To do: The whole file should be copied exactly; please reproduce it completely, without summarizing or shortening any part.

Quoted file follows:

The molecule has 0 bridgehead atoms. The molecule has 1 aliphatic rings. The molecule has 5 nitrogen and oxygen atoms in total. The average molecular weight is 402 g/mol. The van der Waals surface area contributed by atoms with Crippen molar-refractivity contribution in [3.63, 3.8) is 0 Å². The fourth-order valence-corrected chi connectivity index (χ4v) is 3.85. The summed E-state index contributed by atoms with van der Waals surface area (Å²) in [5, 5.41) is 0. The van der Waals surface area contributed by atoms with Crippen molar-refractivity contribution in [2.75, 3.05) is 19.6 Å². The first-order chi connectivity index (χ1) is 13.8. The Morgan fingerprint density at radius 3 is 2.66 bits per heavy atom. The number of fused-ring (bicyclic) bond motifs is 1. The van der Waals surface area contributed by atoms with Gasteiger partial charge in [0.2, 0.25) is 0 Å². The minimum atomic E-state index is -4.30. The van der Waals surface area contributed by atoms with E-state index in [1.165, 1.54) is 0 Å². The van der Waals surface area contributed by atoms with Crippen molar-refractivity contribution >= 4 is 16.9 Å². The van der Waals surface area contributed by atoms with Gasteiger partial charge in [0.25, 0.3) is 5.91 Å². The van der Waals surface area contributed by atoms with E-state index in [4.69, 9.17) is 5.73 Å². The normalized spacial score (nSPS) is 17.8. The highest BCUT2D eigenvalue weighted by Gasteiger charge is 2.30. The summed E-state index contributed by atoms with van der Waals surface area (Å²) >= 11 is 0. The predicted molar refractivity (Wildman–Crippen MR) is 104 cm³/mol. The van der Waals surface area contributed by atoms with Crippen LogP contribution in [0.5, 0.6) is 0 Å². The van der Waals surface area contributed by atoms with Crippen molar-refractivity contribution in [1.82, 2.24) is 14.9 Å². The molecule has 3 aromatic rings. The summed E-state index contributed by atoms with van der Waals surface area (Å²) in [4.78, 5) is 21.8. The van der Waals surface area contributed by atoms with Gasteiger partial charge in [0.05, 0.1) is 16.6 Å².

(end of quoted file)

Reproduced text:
The molecule has 0 bridgehead atoms. The molecule has 1 aliphatic rings. The molecule has 5 nitrogen and oxygen atoms in total. The average molecular weight is 402 g/mol. The van der Waals surface area contributed by atoms with Crippen molar-refractivity contribution in [3.63, 3.8) is 0 Å². The fourth-order valence-corrected chi connectivity index (χ4v) is 3.85. The summed E-state index contributed by atoms with van der Waals surface area (Å²) in [5, 5.41) is 0. The van der Waals surface area contributed by atoms with Crippen molar-refractivity contribution in [2.75, 3.05) is 19.6 Å². The first-order chi connectivity index (χ1) is 13.8. The Morgan fingerprint density at radius 3 is 2.66 bits per heavy atom. The number of fused-ring (bicyclic) bond motifs is 1. The van der Waals surface area contributed by atoms with Gasteiger partial charge in [0.2, 0.25) is 0 Å². The minimum atomic E-state index is -4.30. The van der Waals surface area contributed by atoms with E-state index in [1.165, 1.54) is 0 Å². The van der Waals surface area contributed by atoms with Crippen molar-refractivity contribution >= 4 is 16.9 Å². The van der Waals surface area contributed by atoms with Gasteiger partial charge in [0.25, 0.3) is 5.91 Å². The van der Waals surface area contributed by atoms with E-state index in [4.69, 9.17) is 5.73 Å². The normalized spacial score (nSPS) is 17.8. The highest BCUT2D eigenvalue weighted by Gasteiger charge is 2.30. The summed E-state index contributed by atoms with van der Waals surface area (Å²) >= 11 is 0. The predicted molar refractivity (Wildman–Crippen MR) is 104 cm³/mol. The van der Waals surface area contributed by atoms with Crippen LogP contribution in [0.5, 0.6) is 0 Å². The van der Waals surface area contributed by atoms with Crippen molar-refractivity contribution in [1.82, 2.24) is 14.9 Å². The molecule has 3 aromatic rings. The summed E-state index contributed by atoms with van der Waals surface area (Å²) in [4.78, 5) is 21.8. The van der Waals surface area contributed by atoms with Gasteiger partial charge in [0.05, 0.1) is 16.6 Å².